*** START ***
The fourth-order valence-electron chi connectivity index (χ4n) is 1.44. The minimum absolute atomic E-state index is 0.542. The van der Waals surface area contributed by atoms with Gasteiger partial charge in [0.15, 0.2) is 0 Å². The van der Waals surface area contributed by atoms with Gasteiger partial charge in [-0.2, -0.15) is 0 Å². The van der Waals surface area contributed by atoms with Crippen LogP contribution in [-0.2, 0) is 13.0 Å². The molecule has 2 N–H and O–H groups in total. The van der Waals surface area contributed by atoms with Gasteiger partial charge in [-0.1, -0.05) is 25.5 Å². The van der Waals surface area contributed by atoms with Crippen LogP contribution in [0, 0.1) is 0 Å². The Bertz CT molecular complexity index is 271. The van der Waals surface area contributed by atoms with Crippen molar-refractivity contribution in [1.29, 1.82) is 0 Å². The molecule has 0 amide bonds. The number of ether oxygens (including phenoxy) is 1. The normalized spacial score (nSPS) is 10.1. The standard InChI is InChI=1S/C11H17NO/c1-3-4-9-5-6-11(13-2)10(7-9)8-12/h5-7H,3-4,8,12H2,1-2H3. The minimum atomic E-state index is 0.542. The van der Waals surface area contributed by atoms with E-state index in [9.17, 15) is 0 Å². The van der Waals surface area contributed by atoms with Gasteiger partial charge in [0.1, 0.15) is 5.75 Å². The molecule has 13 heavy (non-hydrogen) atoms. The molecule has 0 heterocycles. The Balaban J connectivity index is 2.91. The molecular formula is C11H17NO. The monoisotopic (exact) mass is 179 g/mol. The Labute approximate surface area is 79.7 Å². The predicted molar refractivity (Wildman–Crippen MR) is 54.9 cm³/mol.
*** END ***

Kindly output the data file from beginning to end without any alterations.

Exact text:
The fourth-order valence-electron chi connectivity index (χ4n) is 1.44. The minimum absolute atomic E-state index is 0.542. The van der Waals surface area contributed by atoms with Gasteiger partial charge in [0.15, 0.2) is 0 Å². The van der Waals surface area contributed by atoms with Gasteiger partial charge in [-0.2, -0.15) is 0 Å². The van der Waals surface area contributed by atoms with Crippen LogP contribution in [-0.2, 0) is 13.0 Å². The molecule has 2 N–H and O–H groups in total. The van der Waals surface area contributed by atoms with Gasteiger partial charge in [-0.1, -0.05) is 25.5 Å². The van der Waals surface area contributed by atoms with Crippen LogP contribution in [0, 0.1) is 0 Å². The Bertz CT molecular complexity index is 271. The van der Waals surface area contributed by atoms with Crippen molar-refractivity contribution in [1.29, 1.82) is 0 Å². The molecule has 0 amide bonds. The number of ether oxygens (including phenoxy) is 1. The normalized spacial score (nSPS) is 10.1. The standard InChI is InChI=1S/C11H17NO/c1-3-4-9-5-6-11(13-2)10(7-9)8-12/h5-7H,3-4,8,12H2,1-2H3. The minimum atomic E-state index is 0.542. The van der Waals surface area contributed by atoms with E-state index in [9.17, 15) is 0 Å². The van der Waals surface area contributed by atoms with Gasteiger partial charge in [0.1, 0.15) is 5.75 Å². The molecule has 13 heavy (non-hydrogen) atoms. The molecule has 0 heterocycles. The Balaban J connectivity index is 2.91. The molecular formula is C11H17NO. The monoisotopic (exact) mass is 179 g/mol. The Labute approximate surface area is 79.7 Å². The predicted molar refractivity (Wildman–Crippen MR) is 54.9 cm³/mol.